The UK’s Financial Conduct Authority (FCA), one of the key financial market regulators and part of the Bank of England, is to run a test case to help establish the validity of business interruption claims from the Covid-19 pandemic.
Numerous major global insurers are involved, including leading players such as AIG, Allianz, Arch, Argenta, Aspen, Aviva, Hiscox, Liberty Mutual, MS Amlin, QBE, RSA and Zurich.
In total 56 insurers have been approached, with more than 500 policies reviewed as a result. The process will culminate in a five to ten day court hearing, during which wordings will be tested to establish whether some business interruption claims from the pandemic should be honoured or not.
Christopher Woolard, Interim Chief Executive at the FCA, explained, “The court action we are taking is aimed at providing clarity and certainty for everyone involved in these BI disputes, policyholder and insurer alike. We feel it is also the quickest route to this clarity and by covering multiple policies and insurers, it will also be of most use across the market. The identification of a representative sample of policies and the agreement of insurers who underwrite them to participate in these proceedings is a major step forward in progressing the matter to court.”
The aim is to provide clarity, for policyholders and for insurers, to identify a large majority of wordings related to business interruption and help to drive settlement without the need for numerous legal cases to be raised.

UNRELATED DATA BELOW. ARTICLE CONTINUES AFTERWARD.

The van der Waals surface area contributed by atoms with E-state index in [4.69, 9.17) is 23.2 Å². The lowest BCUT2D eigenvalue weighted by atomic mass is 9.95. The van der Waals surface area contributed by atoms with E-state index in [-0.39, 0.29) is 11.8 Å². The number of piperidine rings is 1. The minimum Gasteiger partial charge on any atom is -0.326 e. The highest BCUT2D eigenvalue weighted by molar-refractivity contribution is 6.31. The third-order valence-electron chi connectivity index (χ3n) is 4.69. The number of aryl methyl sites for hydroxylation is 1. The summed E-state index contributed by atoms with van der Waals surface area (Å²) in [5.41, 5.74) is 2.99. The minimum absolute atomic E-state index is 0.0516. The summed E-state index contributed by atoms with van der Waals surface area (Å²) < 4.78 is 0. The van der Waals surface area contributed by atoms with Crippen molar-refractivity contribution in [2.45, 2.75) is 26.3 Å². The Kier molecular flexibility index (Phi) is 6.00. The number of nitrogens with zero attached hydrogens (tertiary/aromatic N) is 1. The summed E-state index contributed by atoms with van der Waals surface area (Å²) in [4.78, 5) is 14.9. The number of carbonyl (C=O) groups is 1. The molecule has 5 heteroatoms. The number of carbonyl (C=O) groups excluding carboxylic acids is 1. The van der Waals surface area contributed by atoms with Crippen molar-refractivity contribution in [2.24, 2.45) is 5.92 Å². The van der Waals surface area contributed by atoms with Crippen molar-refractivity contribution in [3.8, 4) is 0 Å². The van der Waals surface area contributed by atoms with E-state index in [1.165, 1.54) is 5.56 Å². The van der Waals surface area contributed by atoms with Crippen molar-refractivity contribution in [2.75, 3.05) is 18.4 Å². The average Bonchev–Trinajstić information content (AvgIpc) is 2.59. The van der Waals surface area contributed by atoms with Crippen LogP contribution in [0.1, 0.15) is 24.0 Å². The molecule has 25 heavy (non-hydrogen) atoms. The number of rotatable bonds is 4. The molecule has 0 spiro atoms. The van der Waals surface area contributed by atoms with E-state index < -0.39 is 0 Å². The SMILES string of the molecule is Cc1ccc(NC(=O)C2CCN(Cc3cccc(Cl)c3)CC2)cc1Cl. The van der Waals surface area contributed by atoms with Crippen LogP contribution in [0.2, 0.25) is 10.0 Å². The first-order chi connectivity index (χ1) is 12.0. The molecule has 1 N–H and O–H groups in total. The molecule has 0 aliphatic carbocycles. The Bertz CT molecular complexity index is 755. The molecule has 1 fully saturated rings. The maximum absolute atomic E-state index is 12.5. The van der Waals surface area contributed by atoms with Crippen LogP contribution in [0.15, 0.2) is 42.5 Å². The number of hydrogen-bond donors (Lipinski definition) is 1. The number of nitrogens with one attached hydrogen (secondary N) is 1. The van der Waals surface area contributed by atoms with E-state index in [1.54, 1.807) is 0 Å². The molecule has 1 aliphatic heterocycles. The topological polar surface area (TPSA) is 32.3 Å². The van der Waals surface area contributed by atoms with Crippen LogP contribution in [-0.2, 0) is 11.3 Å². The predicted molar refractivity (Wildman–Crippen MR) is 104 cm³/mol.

The FCA’s own opinion is that, “Most SME insurance policies are focused on property damage (and only have basic cover for BI as a consequence of property damage) so, at least in the majority of cases, insurers are not obliged to pay out in relation to the coronavirus pandemic.”
As a result, this test case and the court actions will be focused on the remainder of policies that could be argued to include business interruption cover and specific wordings have been identified for testing.
Alongside legal action in the United States, this test of wordings aims to help accelerate the settlement of disputes, while focusing on the main areas of ambiguity.
While the FCA’s action will only test the policy wordings of a representative set of re/insurers, the results of the court action will “provide guidance for the interpretation of many other BI policies that are not in the representative sample.”
“This means that other insurers will also be affected by the test case and its conclusions. In early July, we expect to publish a comprehensive list of other insurers and many other BI policies in the market that we expect the test case to affect, based on firm submissions,” the FCA said.
The goal is to lift the deadlock, without flooding the courts with individual cases on business interruption claims validity and to expedite the delivery of claims payment support where it should be valid and wordings have not excluded pandemic related claims.
Of the insurers that have been working with the FCA on this test case, it is Zurich and RSA that are the first to highlight that should the court action result in some policies being found to cover business interruption from Covid-19, they have reinsurance in place to cover many of the costs associated with BI claims being identified as valid.